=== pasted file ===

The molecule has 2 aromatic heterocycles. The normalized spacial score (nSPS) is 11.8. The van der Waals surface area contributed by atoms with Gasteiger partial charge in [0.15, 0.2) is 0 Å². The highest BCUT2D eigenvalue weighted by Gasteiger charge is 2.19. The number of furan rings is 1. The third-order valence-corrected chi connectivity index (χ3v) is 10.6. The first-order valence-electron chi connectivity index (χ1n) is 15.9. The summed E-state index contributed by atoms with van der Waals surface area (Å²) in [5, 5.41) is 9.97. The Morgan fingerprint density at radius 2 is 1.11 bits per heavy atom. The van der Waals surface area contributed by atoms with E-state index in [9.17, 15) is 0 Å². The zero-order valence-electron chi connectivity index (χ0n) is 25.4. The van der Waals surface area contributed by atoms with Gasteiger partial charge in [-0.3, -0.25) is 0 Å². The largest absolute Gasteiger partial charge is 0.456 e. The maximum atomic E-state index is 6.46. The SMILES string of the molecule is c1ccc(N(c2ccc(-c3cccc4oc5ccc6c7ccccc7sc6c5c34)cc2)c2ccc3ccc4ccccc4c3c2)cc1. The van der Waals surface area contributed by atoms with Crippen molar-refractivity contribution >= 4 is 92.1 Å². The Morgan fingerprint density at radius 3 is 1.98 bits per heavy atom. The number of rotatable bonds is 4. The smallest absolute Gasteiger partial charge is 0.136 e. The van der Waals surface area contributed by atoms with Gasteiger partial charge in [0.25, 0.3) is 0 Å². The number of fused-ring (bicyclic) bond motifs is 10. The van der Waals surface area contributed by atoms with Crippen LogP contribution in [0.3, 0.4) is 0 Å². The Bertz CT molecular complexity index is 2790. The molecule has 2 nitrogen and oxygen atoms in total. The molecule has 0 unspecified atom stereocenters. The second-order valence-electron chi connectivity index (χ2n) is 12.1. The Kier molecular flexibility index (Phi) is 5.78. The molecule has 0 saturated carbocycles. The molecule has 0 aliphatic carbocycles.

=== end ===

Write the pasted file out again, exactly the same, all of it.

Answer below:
The molecule has 2 aromatic heterocycles. The normalized spacial score (nSPS) is 11.8. The van der Waals surface area contributed by atoms with Gasteiger partial charge in [0.15, 0.2) is 0 Å². The highest BCUT2D eigenvalue weighted by Gasteiger charge is 2.19. The number of furan rings is 1. The third-order valence-corrected chi connectivity index (χ3v) is 10.6. The first-order valence-electron chi connectivity index (χ1n) is 15.9. The summed E-state index contributed by atoms with van der Waals surface area (Å²) in [5, 5.41) is 9.97. The Morgan fingerprint density at radius 2 is 1.11 bits per heavy atom. The van der Waals surface area contributed by atoms with E-state index in [9.17, 15) is 0 Å². The zero-order valence-electron chi connectivity index (χ0n) is 25.4. The van der Waals surface area contributed by atoms with Gasteiger partial charge in [-0.3, -0.25) is 0 Å². The largest absolute Gasteiger partial charge is 0.456 e. The maximum atomic E-state index is 6.46. The SMILES string of the molecule is c1ccc(N(c2ccc(-c3cccc4oc5ccc6c7ccccc7sc6c5c34)cc2)c2ccc3ccc4ccccc4c3c2)cc1. The van der Waals surface area contributed by atoms with Crippen molar-refractivity contribution >= 4 is 92.1 Å². The Morgan fingerprint density at radius 3 is 1.98 bits per heavy atom. The number of rotatable bonds is 4. The smallest absolute Gasteiger partial charge is 0.136 e. The van der Waals surface area contributed by atoms with Gasteiger partial charge in [0.25, 0.3) is 0 Å². The number of fused-ring (bicyclic) bond motifs is 10. The van der Waals surface area contributed by atoms with Crippen LogP contribution in [0.3, 0.4) is 0 Å². The Bertz CT molecular complexity index is 2790. The molecule has 2 nitrogen and oxygen atoms in total. The molecule has 0 unspecified atom stereocenters. The second-order valence-electron chi connectivity index (χ2n) is 12.1. The Kier molecular flexibility index (Phi) is 5.78. The molecule has 0 saturated carbocycles. The molecule has 0 aliphatic carbocycles.